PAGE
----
SANTIAGO (Reuters) - Chile’s President Michelle Bachelet voluntarily testified earlier this week with the national prosecutor’s office as part of a probe into alleged tax crimes by her daughter-in-law Natalia Compagnon, the government said late on Friday.
While Bachelet has not been accused of any wrongdoing, the case has been one of a number of high-profile money-in-politics scandals to come to light over the last year, sowing discontent among Chileans and dragging the President’s popularity to all-time lows.
Interior Minister Jorge Burgos disclosed on Friday that he informed Bachelet that he had received a request from the prosecutor’s office for the President to voluntarily testify in the probe.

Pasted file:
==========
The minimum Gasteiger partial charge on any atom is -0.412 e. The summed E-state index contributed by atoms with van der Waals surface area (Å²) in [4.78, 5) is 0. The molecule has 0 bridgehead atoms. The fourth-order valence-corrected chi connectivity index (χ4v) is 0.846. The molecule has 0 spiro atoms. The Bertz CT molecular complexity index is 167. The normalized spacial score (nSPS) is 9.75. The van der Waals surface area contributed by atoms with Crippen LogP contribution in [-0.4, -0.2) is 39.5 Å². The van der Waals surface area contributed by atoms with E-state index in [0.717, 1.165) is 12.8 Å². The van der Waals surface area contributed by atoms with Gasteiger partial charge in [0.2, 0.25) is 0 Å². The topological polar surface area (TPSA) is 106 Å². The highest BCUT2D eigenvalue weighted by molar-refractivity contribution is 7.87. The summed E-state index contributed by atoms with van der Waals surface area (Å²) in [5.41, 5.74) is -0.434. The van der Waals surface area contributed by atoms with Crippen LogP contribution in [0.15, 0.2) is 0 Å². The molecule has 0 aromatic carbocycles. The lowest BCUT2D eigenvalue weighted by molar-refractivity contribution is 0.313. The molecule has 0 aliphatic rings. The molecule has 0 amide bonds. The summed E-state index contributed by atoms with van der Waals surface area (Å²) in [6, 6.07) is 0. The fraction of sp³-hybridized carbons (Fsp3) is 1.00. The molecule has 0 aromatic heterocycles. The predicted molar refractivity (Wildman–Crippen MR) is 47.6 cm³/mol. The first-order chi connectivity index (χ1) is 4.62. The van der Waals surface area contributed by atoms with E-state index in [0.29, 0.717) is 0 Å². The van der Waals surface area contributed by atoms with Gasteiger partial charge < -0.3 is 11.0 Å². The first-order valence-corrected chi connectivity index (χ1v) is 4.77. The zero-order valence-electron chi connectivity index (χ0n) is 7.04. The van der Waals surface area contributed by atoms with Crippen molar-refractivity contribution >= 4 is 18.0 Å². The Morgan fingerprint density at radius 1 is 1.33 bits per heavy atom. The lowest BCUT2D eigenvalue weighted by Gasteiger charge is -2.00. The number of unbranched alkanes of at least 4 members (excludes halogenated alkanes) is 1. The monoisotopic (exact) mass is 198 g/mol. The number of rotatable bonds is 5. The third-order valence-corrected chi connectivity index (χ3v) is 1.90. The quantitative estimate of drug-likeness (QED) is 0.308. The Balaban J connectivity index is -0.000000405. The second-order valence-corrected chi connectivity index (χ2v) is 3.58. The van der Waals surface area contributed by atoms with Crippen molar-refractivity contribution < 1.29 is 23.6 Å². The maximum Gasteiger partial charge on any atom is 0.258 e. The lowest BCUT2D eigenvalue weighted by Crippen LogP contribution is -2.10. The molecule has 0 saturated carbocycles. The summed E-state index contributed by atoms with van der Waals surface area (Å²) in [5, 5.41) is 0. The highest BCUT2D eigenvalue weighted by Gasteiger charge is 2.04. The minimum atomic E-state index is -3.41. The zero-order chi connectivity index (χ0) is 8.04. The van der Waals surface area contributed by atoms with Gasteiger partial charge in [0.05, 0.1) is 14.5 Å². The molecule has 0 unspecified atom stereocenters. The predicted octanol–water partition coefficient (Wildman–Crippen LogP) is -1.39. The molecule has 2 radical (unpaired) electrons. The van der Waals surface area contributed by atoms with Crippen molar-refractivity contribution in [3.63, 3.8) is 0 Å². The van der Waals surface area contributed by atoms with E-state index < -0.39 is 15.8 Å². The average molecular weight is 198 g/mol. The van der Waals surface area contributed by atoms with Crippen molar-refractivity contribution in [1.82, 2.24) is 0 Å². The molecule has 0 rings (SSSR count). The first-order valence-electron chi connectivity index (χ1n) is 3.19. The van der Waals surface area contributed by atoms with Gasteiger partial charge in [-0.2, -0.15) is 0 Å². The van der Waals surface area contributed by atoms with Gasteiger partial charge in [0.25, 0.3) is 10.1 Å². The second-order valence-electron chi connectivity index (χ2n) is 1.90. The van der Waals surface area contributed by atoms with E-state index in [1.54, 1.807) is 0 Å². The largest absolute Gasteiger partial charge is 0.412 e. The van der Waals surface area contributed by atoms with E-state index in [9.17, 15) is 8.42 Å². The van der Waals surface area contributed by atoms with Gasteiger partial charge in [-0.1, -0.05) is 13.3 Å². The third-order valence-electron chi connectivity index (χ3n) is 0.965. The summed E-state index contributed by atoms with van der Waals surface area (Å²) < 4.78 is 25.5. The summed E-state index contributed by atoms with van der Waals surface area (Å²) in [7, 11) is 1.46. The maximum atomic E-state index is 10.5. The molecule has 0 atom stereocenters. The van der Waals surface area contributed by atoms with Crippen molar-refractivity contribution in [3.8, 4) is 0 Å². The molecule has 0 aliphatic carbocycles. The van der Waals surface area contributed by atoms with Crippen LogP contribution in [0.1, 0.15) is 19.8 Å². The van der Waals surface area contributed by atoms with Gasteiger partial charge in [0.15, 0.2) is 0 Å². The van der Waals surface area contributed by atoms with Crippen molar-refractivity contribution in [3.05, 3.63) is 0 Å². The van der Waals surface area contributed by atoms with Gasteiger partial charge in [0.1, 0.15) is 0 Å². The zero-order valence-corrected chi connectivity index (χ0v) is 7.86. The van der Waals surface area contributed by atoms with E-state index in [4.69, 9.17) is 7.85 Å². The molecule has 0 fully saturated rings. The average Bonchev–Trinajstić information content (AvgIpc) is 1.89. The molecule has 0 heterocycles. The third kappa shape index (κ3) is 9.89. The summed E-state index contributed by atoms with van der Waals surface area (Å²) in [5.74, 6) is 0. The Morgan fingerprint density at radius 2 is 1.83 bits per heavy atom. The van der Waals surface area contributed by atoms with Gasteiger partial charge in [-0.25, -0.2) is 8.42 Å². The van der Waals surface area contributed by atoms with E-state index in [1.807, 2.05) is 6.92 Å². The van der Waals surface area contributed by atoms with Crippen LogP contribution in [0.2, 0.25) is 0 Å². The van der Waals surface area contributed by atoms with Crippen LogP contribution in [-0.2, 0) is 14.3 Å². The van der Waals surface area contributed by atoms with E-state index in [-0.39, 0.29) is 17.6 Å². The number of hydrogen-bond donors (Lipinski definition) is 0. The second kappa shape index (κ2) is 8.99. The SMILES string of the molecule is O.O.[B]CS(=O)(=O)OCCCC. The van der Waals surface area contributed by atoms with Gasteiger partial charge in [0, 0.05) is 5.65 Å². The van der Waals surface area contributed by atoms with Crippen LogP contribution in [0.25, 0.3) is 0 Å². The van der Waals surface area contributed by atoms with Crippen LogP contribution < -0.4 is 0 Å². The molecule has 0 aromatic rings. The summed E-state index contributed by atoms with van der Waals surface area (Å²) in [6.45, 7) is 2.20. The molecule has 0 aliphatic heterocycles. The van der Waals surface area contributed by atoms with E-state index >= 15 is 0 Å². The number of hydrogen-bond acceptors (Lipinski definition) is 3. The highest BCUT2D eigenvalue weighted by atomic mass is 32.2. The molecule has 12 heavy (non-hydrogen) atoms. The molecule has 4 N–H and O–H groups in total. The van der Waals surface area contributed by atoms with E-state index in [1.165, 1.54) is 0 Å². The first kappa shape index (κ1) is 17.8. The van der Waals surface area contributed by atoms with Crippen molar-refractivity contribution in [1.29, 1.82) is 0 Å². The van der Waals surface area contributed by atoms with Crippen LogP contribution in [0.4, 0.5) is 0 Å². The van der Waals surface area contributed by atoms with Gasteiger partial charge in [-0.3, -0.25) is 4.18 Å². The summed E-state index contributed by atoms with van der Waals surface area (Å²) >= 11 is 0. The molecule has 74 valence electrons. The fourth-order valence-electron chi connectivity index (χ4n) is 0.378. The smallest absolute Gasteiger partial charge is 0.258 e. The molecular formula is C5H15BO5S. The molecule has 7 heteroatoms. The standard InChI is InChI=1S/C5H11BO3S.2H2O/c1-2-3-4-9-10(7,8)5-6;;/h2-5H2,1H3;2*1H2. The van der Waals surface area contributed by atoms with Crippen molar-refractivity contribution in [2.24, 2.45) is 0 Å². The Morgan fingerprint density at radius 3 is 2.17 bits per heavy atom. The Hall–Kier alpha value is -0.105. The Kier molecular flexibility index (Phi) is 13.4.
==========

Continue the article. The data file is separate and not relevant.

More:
“I’m available to testify immediately,” Bachelet said, according to Burgos.
A Chilean court in January officially pegged Compagnon as a criminal suspect, as investigators look into allegations that she issued false tax declarations, misrepresented her income, and issued fraudulent invoices relating to a real estate concern she half-owns.
Reporting by Antonio de la Jara and Anthony Esposito, Editing by Franklin Paul